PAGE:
Here is a very useful West Frisian phrase that uses the word ferskil:

Hokker ferskil is der tusken  ___ en ___?
What difference is there between  ___ and ___?

Hokker means "what?" and is said with a long "oh" as in "hope" and with a schwa in the final syllable. HOHk-kuhr.

Is means "is" and is said much like its English twin.

Der means "there" and takes a short schwa, with the -r pretty much serving as the "vowel." You will also see the word dêr, which has a longer "eh" vowel and can mean, "there," "who," or "that," or "over there."

Tusken was discussed in this previous article. It means "between." The first vowel is pronounced with a purse-lipped "o" with an umlaut over it. The second syllable takes a schwa. TÖSKuhn.

En means "and." It is said with an "eh" like in "end" or an "ih" as in "bin."

Now that we know the basic phrase, let's try it out in a complete sentence:

Hokker ferskil is der tusken de dialekten fan Noard-Hollân en it Frysk? 
What difference is there between the dialects of North Holland and Frisian?

Dialekten is a cognate meaning "dialects." Say the first part with a long "ee" as in "see" followed by a long "ah" as in "father. Pronounce the middle syllable with an "eh" as in "beck" and end with a schwa. DEE-AH-lehk-tuhn.

Fan has been discussed many times before. It sounds like the English word "fawn" and means "of," "by," or "from." Remember that older sources such as P. Sipma's book may spell it fen.

Noard is West Frisian for "north." I don't have an exact transcription on it, but I believe that it should be said it with a long "oh" like in the Engish word "no," followed by a schwa. NOH-uhrd.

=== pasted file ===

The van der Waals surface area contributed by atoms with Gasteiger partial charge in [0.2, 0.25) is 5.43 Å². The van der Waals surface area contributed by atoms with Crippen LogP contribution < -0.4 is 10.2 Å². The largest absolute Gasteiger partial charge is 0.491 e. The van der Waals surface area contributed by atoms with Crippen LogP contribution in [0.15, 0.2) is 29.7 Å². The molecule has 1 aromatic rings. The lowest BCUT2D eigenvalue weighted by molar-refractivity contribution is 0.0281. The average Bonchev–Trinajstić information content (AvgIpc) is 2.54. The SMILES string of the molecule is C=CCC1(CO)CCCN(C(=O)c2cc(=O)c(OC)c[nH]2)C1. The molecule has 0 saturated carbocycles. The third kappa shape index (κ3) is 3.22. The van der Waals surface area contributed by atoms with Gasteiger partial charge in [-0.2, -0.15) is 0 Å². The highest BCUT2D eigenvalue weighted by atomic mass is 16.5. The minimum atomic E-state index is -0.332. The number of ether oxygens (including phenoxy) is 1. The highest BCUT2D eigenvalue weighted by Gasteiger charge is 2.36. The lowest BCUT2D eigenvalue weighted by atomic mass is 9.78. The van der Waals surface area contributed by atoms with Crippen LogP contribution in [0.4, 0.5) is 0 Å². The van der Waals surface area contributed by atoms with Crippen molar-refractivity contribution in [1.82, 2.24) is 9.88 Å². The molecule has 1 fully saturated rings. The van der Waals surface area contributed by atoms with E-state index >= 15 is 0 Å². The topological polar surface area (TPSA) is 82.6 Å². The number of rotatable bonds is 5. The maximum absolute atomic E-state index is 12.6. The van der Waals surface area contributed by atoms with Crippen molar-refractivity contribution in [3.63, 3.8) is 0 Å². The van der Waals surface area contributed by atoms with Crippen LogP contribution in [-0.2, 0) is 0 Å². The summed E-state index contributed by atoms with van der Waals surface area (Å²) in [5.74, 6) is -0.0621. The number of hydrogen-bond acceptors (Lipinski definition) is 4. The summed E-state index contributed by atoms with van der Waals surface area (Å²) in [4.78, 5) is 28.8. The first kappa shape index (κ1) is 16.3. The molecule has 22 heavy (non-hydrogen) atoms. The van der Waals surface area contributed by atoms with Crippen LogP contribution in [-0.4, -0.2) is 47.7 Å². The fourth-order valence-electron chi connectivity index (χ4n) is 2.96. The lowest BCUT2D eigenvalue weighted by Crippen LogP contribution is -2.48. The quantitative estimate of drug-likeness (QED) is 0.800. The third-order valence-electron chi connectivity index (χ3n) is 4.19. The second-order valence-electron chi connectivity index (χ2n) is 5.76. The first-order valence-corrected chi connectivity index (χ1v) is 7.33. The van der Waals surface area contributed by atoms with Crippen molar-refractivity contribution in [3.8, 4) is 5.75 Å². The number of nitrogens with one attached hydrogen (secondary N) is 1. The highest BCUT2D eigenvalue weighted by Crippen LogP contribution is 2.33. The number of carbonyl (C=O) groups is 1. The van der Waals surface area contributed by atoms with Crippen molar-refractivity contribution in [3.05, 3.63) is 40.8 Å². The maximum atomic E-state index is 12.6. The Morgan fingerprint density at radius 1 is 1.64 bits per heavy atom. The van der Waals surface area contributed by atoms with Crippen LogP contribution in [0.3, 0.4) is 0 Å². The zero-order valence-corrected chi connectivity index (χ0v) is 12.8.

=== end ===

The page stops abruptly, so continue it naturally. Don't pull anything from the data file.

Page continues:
Hollân is "Holland." Sometimes in English we mistakenly use Holland as a "synonym" for the Netherlands (which includes territories in the Caribbean). Please do not do this. It would be as silly as using "California" as a synonym for the western United States. In any case, this is another word I do not have the transcription for right now. My best guess is that the first syllable takes a long "oh." We've seen the second syllable before, though. Lân is the Frisian word for "land," which is pronounced like the English word "lawn." HOHL-lahn.

It means "the" or "it" and is pronounced with a schwa. UHt.

Frysk, of course, is Frisian for "Frisian." It takes a long "ee" as in "seek." FREEsk.

October 23, 2013

DE WÂLDSANG - "The Forest Song" - Part IV (Third Verse)

This is the final verse of De Wâldsang. The short style of these last few posts has been something of a convenient diversion (for me, at least). I will be returning to more detailed Frisian lessons now that the song has been fully translated. You can see the previous verse here.

Fryske bewenners hawwe de Wâlden...
Frisian residents have the forest…

Fryske - “Frisian.” FREEs-kuh.
Bewenners - “residents, inhabitants.” BUH-veh-nuhrs.
Hawwe - “they have.” HAH-vuh.
De - “the.” DUH.
Wâlden - “forests.” VAHL-duhn.

Hja libje froed en from, sljocht binn' se en rjocht.
They live modestly and piously, simply in their rightness.